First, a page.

The Supplementary Materials discuss the means by which a financial institution may meet the requirements of providing timely disclosures when a consumer contracts for a service on line. Both Regulations DD and E require that the disclosures be rendered before the first transaction is performed. The Supplementary Materials, and the Official Staff Commentaries indicate that in such instances, this requirement can be satisfied either by automatically displaying the disclosure at the time the service is opened online or by providing a "nonbypassable link" to the disclosure. We are encouraged by the FRB's position on this manner of satisfying the timely disclosure requirement. However, we are concerned that the Interim Final Rules would also require an "alert" of the disclosure to the consumer's public e-mail address. We propose that when a consumer has consented to receive and receives disclosures or other communications in a "real time" environment that the institution's obligations should be fully satisfied with respect to providing the requisite communication.

We believe that though well-intentioned, the public e-mail alert requirement is fraught with issues for both consumers and financial institutions and serves as a prime example of why the Agencies should not attempt to anticipate potential issues until they have in fact materialized. Then and only then can all the pros and cons of the problems and possible solutions be weighed and measured in a real, existing environment.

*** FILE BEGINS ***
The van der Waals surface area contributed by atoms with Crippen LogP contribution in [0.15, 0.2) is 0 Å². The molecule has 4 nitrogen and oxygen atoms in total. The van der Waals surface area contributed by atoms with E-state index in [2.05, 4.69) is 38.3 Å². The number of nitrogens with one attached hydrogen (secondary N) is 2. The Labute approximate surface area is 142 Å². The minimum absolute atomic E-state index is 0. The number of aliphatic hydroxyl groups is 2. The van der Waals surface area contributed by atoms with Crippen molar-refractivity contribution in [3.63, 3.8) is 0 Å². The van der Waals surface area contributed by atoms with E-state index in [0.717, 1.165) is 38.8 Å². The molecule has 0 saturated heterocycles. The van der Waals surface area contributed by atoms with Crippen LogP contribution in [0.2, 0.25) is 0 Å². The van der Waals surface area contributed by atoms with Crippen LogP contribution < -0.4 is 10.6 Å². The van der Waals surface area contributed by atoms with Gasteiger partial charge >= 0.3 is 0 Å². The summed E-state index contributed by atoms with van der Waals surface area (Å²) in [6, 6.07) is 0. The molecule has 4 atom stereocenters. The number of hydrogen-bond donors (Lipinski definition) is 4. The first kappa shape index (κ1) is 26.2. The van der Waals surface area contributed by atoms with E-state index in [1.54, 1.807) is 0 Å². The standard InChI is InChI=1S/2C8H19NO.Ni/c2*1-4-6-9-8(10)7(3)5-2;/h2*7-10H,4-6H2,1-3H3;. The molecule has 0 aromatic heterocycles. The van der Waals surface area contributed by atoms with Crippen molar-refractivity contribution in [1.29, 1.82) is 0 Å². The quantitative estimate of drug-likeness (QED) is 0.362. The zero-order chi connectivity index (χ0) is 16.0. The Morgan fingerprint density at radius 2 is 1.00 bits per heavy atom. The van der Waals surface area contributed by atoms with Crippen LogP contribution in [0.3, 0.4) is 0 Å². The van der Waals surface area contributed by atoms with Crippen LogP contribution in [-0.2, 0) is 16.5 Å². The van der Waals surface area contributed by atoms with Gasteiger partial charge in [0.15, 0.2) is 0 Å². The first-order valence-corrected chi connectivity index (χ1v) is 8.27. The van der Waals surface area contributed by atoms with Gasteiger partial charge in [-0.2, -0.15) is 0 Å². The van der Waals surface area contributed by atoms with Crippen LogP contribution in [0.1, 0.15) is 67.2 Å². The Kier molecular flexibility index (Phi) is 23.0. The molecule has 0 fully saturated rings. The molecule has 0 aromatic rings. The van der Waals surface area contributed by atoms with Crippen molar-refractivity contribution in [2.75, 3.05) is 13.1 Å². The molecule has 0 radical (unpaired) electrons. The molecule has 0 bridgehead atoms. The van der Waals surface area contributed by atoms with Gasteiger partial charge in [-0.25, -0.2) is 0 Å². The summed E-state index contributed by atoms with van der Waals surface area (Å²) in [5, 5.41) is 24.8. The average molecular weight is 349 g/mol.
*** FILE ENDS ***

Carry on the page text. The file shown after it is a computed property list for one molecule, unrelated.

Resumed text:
Periodic Statement Requirements

Both Regulation E and Regulation DD contain periodic statement requirements which were developed for a paper environment and which fail to make sense in an electronic realm. The periodic statement requirement of Regulation E at Section 205.9 fails to anticipate the delivery of certain electronic products and services such as stored value cards, mobile payment vehicles and electronic/Internet cash exchange. The delivery of periodic statements in connection with these type services is not only impractical but presents a major technical and compliance burden in their potential development and maintenance. Likewise, although Regulation DD does not require that a periodic statement be rendered, it does mandate certain requirements for any deposit account statement that is produced. In a real time environment where a customer can view their account and transaction history online at any time and any number of times during the month, or even during a given day, the necessity of providing a particularized "statement period" or "to/from" dates are questionable, at best. Similarly, the requirement of providing an "APY Earned" may prove particularly difficult (if not impossible) in an online environment since daily balance fluctuations may affect that number, resulting in the likelihood of customer confusion and an additional potential for inadvertent calculation errors.